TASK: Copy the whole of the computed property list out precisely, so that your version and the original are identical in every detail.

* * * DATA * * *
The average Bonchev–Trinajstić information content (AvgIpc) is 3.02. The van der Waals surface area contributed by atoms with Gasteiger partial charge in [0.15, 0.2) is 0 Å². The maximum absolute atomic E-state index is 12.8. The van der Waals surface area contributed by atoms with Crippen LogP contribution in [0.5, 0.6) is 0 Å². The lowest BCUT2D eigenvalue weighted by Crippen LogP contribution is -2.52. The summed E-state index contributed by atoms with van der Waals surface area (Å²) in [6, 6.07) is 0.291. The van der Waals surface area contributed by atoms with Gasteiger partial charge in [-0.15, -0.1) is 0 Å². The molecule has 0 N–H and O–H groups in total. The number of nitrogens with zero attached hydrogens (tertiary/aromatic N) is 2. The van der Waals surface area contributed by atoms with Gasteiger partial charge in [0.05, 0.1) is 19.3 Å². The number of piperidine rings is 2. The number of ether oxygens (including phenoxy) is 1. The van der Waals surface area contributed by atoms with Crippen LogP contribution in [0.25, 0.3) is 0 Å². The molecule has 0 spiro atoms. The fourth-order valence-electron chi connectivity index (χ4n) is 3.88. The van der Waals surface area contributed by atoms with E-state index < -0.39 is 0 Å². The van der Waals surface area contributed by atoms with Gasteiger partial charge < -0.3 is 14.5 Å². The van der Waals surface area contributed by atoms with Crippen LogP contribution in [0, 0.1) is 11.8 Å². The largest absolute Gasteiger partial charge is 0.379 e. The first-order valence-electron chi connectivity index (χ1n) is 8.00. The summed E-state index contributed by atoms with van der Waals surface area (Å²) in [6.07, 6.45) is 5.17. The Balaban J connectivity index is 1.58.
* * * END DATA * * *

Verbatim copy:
The average Bonchev–Trinajstić information content (AvgIpc) is 3.02. The van der Waals surface area contributed by atoms with Gasteiger partial charge in [0.15, 0.2) is 0 Å². The maximum absolute atomic E-state index is 12.8. The van der Waals surface area contributed by atoms with Crippen LogP contribution in [0.5, 0.6) is 0 Å². The lowest BCUT2D eigenvalue weighted by Crippen LogP contribution is -2.52. The summed E-state index contributed by atoms with van der Waals surface area (Å²) in [6, 6.07) is 0.291. The van der Waals surface area contributed by atoms with Gasteiger partial charge in [-0.15, -0.1) is 0 Å². The molecule has 0 N–H and O–H groups in total. The number of nitrogens with zero attached hydrogens (tertiary/aromatic N) is 2. The van der Waals surface area contributed by atoms with Gasteiger partial charge in [0.05, 0.1) is 19.3 Å². The number of piperidine rings is 2. The number of ether oxygens (including phenoxy) is 1. The van der Waals surface area contributed by atoms with Crippen LogP contribution in [0.25, 0.3) is 0 Å². The molecule has 0 spiro atoms. The fourth-order valence-electron chi connectivity index (χ4n) is 3.88. The van der Waals surface area contributed by atoms with E-state index < -0.39 is 0 Å². The van der Waals surface area contributed by atoms with Gasteiger partial charge < -0.3 is 14.5 Å². The van der Waals surface area contributed by atoms with Crippen LogP contribution in [0, 0.1) is 11.8 Å². The largest absolute Gasteiger partial charge is 0.379 e. The first-order valence-electron chi connectivity index (χ1n) is 8.00. The summed E-state index contributed by atoms with van der Waals surface area (Å²) in [6.07, 6.45) is 5.17. The Balaban J connectivity index is 1.58.